From video games addict to benchpress champion - how weightlifting transformed underprivileged students

From video games addict to benchpress champion - how weightlifting transformed underprivileged students

Eight student weightlifters show how dedication, determination and teamwork are more important than flashy equipment

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Lee Wing-ki (left) and Poon Ka-fung giving Young Post free tickets to the gun show.
Photo: Andy Schallenberger/SCMP

Kwai Chung Methodist College doesn't have a fancy gym with high-tech equipment, but that certainly hasn't held back the school's weightlifting club - two members recently won gold medals at the Hong Kong Benchpress Championships 2015.

Chairman of the club, 15-year-old Lee Wing-ki, not only won gold in his 53kg weight class for Junior Men aged 14-18, he also set a new Hong Kong record with a bench press of 60kg.

But just six short months ago, Wing-ki had no interest in weightlifting - or any sports at all. "I didn't like sports," he admits. "I liked to play computer games."

But that all changed after Cliff Yeung Ting-fai, a teacher at the school and weightlifting enthusiast, decided to form the club about a year ago.

"The kids at this school usually come from very underprivileged families," says Yeung. "Because of a lack of financial help, they cannot take part in many extracurricular activities. So, the school tries to help. The principal was willing to sponsor our body-building club, and gave us money to buy the dumbbells and benches."

In the school's covered playground, eight boys gather around two weightlifting benches. Along with a few sets of adjustable dumbbells, this is all the equipment the school's body-building club has. The boys take turns doing bicep curls with the dumbbells. There aren't enough to go around, so the ones waiting their turn do push-ups or tricep dips.

"These are the only facilities we have," Yeung says. "But I'm happy to see the kids enjoying what they are doing."

Yeung makes the rounds helping the students with the weights and encouraging them. He also provides inspiration for the students.

Wing-ki says Yeung's muscular body was the reason he joined the club six months ago. "Mr Yeung's physical figure is my target," Wing-ki says, flexing his own arms. "My new build has made me look more mature."


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Vice-chairperson Poon Ka-fung, 15, is another former couch potato and joystick jockey. But this year, he won a gold medal in his 59-66kg weight class for Junior Men at the Benchpress Championships.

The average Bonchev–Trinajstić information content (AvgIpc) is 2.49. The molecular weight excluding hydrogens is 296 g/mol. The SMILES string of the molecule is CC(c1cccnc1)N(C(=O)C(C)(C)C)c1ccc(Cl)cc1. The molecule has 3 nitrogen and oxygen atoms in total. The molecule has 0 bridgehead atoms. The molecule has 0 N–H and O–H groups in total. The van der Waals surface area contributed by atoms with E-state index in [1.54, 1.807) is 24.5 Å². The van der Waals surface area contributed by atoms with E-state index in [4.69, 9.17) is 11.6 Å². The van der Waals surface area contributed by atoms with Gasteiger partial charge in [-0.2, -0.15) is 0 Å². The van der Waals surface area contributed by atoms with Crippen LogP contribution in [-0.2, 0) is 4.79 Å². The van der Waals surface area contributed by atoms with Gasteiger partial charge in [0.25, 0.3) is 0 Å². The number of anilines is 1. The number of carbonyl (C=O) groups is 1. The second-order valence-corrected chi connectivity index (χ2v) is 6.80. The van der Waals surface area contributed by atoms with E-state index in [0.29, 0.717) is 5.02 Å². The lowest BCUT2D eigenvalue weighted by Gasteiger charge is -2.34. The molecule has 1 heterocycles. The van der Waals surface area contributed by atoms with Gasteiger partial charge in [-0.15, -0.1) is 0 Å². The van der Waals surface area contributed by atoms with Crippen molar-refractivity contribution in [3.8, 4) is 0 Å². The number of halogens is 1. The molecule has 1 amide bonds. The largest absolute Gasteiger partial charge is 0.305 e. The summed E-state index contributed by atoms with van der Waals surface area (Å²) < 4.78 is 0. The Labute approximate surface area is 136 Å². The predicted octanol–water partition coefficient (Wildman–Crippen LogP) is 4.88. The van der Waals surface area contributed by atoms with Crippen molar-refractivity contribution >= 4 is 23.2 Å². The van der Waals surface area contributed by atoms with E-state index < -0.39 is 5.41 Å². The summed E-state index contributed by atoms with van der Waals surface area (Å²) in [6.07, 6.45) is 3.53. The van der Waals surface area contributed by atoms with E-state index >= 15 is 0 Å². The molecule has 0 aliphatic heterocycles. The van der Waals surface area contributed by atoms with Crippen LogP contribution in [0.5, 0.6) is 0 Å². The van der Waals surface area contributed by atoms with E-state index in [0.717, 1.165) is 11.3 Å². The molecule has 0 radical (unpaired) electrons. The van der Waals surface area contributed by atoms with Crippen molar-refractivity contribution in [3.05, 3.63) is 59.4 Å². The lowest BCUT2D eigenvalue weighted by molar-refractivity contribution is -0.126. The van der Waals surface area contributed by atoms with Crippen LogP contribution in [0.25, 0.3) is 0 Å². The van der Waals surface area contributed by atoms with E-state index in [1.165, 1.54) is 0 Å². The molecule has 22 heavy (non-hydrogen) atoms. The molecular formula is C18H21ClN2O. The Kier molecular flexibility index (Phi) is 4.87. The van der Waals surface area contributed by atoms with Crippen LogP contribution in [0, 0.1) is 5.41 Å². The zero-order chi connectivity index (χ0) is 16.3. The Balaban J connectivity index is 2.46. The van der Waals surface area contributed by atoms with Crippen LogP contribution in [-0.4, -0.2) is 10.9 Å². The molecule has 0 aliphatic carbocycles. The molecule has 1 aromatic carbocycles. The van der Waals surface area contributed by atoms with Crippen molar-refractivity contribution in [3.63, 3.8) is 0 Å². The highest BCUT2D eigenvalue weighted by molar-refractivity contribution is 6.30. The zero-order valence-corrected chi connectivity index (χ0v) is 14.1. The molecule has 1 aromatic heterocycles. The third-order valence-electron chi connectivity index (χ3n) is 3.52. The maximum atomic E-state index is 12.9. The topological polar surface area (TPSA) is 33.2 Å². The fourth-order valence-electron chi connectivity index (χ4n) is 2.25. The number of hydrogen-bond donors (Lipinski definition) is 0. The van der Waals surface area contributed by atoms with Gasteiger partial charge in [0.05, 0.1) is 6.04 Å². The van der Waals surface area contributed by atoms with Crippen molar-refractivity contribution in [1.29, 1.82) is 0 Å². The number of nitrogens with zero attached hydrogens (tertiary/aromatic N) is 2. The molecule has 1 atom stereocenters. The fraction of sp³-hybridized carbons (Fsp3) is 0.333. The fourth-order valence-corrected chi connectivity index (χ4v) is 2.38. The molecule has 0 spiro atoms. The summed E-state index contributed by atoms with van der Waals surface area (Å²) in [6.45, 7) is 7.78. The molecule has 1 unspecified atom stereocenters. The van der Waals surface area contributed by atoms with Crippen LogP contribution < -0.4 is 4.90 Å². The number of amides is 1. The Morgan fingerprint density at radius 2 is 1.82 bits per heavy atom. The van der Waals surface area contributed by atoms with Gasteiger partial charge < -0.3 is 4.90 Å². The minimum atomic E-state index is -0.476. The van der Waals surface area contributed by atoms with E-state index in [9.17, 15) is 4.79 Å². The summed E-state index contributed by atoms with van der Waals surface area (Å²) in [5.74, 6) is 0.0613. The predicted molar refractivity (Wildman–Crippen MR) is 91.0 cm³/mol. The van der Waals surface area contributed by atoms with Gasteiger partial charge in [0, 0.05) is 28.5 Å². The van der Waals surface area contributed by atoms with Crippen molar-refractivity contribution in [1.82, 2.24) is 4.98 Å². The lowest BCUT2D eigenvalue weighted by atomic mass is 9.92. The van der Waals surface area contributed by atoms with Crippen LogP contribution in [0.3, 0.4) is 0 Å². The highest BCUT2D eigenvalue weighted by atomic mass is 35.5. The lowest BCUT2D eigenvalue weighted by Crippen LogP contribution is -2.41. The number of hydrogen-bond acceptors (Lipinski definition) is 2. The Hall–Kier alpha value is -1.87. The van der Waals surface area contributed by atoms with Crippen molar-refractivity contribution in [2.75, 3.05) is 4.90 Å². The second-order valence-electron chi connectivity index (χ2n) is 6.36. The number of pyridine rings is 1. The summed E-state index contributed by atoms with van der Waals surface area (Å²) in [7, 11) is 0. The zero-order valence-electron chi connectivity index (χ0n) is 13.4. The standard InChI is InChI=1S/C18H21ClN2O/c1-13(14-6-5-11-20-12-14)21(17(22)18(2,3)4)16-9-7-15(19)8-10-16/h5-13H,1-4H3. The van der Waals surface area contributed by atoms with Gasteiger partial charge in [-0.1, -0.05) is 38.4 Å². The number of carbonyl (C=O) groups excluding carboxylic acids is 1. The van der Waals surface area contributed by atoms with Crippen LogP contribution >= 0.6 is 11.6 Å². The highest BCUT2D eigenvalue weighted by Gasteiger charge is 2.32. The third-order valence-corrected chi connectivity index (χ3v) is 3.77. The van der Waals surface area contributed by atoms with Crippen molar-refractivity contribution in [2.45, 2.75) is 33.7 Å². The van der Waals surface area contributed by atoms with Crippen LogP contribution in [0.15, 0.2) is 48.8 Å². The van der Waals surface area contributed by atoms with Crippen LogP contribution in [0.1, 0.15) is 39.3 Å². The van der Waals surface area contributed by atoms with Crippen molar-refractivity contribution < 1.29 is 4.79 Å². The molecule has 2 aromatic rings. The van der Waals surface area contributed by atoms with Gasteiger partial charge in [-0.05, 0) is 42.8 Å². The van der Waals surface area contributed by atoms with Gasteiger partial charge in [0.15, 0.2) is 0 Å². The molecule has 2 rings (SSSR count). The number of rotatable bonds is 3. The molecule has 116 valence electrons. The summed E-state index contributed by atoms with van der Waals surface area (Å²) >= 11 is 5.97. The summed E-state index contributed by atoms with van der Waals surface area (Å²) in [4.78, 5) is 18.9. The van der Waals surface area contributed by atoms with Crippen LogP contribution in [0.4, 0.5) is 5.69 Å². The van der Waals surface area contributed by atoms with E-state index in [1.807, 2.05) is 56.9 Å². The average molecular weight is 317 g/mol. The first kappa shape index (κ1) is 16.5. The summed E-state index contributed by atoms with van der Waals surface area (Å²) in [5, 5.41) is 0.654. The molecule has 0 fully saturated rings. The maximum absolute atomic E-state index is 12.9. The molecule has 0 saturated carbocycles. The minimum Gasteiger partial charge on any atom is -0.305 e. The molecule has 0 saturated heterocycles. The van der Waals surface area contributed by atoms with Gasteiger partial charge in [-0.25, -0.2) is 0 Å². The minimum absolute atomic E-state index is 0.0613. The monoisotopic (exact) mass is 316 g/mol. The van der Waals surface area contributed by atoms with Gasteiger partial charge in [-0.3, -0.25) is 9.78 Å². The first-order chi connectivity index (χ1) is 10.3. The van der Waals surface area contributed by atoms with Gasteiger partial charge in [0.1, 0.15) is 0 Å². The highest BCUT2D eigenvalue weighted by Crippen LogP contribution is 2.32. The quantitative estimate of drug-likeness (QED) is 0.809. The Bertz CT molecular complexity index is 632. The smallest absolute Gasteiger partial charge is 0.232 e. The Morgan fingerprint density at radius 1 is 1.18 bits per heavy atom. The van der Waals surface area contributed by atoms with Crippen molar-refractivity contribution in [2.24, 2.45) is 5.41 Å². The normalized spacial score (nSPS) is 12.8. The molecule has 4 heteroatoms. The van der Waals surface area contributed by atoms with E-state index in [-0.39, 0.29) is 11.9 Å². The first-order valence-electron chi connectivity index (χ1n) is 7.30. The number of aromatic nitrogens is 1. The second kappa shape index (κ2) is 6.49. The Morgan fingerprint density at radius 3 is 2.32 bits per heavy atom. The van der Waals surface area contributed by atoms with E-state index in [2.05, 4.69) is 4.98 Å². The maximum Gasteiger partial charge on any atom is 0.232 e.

"Before weightlifting, I played video and computer games," says Ka-fung. "Now I focus on weightlifting. Otherwise, I would have become fat."

Wing-ki says that a lot of his friends didn't understand his new hobby at first. "When we started, my classmates asked why I wanted muscles and why we trained," he says. "They were surprised to see how we looked six months later."

Wing-ki and Ka-fung are sharing their new passion for pumping iron with the younger, smaller members in the group. They watch over the newbies, lead the group warm-up, run exercise drills, and help guide the daily workouts.

"Wing-ki was a very soft-spoken boy," says Yeung. "But he has changed a lot. He is willing to help train the lower-form students and help them with the weight-training techniques."

Since Wing-ki and Ka-fung's success at the Benchpress Championships, the club has grown. "There were only a few members last year," says Yeung. "But other kids saw Wing-ki and Ka-fung's medals and wanted to have a go."

Wing-ki says that just because there aren't many weightlifting competitions for students, it shouldn't hold you back from training on your own. "Find someone to inspire you," he recommends. "Captain America is my target. And Batman."

Ka-fung says to start with the basics. "Start with push-ups, sit-ups, chin-ups," he adds. "You can do all of these without any fitness equipment. Once you get stronger, start using a dumbbell."

And don't forget nutrition. "Eat more so you have the power to do weightlifting," says Wing-ki. "And swim to build your stamina."

Their biggest piece of advice is to keep going. "Don't feel frustrated at first. Everyone starts with the basics," says Ka-fung. "Don't worry what others say, do what you need to do, and do it to the end."

This article appeared in the Young Post print edition as
Benchpress to impress

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